If you weren’t really expecting Enumclaw High School to be anywhere near the chase for a Class 3A state wrestling team title Saturday night, well, for a good portion of the season, neither did the Hornets.
They were not the 3A SPSL dual-meet champions — Sumner was. And they were not the 3A SPSL sub-regional champions — Auburn was.
But in the final two weeks of the postseason, no 3A school was better than Enumclaw — including at Mat Classic 27 in the Tacoma Dome.
By the time teammates Hunter Haney and Jake Treece took the mat for an all-Enumclaw 126-pound championship final — Haney won by pin in 2 minutes, 57 seconds — the Hornets had the team title wrapped up.
It was their first 3A title since winning in back-to-back seasons (2011-12).
“At the beginning of the year, we were unsure where we’d end up,” Haney said. “But going to regionals and taking first (place), we knew we could come here and take it all.”
Defending 3A champion North Central of Spokane was the heavy favorite coming into the weekend, but had only brothers Clai (113) and Izaec Quintanilla (160) reach the finals. The brothers won their respective weight divisions.
“I give Enumclaw a lot of credit,” North Central coach Luke Leifer said. “They stepped up. They had a great back-door bracket. They definitely earned it.”
Other key developments:
Kaylor trailed late, but kept stalking a retreating Gurr. With 4.7 seconds remaining, Gurr was called for stalling, giving the Panthers’ freshman a point to tie the match, 7-7.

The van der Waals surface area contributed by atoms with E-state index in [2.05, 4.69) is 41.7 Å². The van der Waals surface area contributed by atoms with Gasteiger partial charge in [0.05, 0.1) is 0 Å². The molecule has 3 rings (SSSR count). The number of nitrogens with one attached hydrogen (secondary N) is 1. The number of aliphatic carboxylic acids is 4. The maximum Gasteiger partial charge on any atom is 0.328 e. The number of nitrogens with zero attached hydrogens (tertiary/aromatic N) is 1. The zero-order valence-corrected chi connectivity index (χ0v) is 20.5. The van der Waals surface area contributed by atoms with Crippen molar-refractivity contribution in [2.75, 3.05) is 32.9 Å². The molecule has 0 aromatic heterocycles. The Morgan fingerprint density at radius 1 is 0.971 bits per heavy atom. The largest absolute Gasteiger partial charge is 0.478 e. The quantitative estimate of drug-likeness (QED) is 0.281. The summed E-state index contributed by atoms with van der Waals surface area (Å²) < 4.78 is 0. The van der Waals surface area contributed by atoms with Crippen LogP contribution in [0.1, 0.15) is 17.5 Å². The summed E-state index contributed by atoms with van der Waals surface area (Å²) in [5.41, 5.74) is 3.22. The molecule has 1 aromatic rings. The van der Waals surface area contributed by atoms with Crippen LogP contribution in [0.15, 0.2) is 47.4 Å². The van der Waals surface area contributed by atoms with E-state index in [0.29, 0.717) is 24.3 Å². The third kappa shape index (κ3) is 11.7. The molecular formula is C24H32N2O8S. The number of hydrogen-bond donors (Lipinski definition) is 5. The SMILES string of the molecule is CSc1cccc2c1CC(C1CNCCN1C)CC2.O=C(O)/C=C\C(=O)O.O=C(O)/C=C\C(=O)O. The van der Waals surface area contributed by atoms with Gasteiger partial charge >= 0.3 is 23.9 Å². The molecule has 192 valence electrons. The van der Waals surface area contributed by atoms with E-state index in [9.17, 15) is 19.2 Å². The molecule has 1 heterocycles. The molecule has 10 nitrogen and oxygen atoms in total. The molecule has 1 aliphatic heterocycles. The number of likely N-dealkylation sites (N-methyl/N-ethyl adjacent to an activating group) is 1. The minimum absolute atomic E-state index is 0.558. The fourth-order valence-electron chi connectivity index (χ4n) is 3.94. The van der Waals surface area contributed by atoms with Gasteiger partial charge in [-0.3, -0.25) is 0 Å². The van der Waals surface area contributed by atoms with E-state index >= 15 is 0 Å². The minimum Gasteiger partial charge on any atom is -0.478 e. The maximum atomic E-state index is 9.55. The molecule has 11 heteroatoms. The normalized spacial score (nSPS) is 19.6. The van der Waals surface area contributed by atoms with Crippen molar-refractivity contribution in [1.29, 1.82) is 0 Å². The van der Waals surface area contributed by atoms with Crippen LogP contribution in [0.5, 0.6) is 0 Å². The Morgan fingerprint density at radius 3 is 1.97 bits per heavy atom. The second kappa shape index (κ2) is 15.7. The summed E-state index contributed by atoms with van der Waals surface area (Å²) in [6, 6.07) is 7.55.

In overtime, Kaylor got the winning takedown with 31.9 seconds to go.
“I train for moments like that,” Kaylor said. “I knew it was going to be hard, so I just wanted to battle him.”
One of them is Enumclaw’s Kione Gill. The other was the guy he beat in the finals, 2-0 — Peninsula’s Luke Holsinger.
Before winning last week’s regional tournament, Lindsey had never beaten either one of his league opponents.
“I lost to both of them twice before I ever beat one of them,” Lindsey said. “It made me not want to lose even more.”
Teammate Mario Luevano held off Meadowdale’s Tim Smith, 2-1, in three overtimes to win the 220 title.
Mullins blanked Port Angeles’ Roberto Coronel, 6-0, to win the 285 crown in 2A.
Johnson is a former state wrestler from Washington High School who finished third and second at state.
“I don’t know about (rubbing it in),” a laughing Mullins said. “I want him to like me.”
And this year in the 113 finals, it was no contest. Wickman got the fall in 3:24 over Morales.
“I have totally grown up, not just wresting-wise, but I have a better mentality in wanting to go after guys like him,” Wickman said. “My philosophy was to take him (down), let him up, break his soul — and pin him.”
“The goal is still the same — winning four (titles),” Bartelson said. “Right now all I want to think about is getting something to eat with my sister.”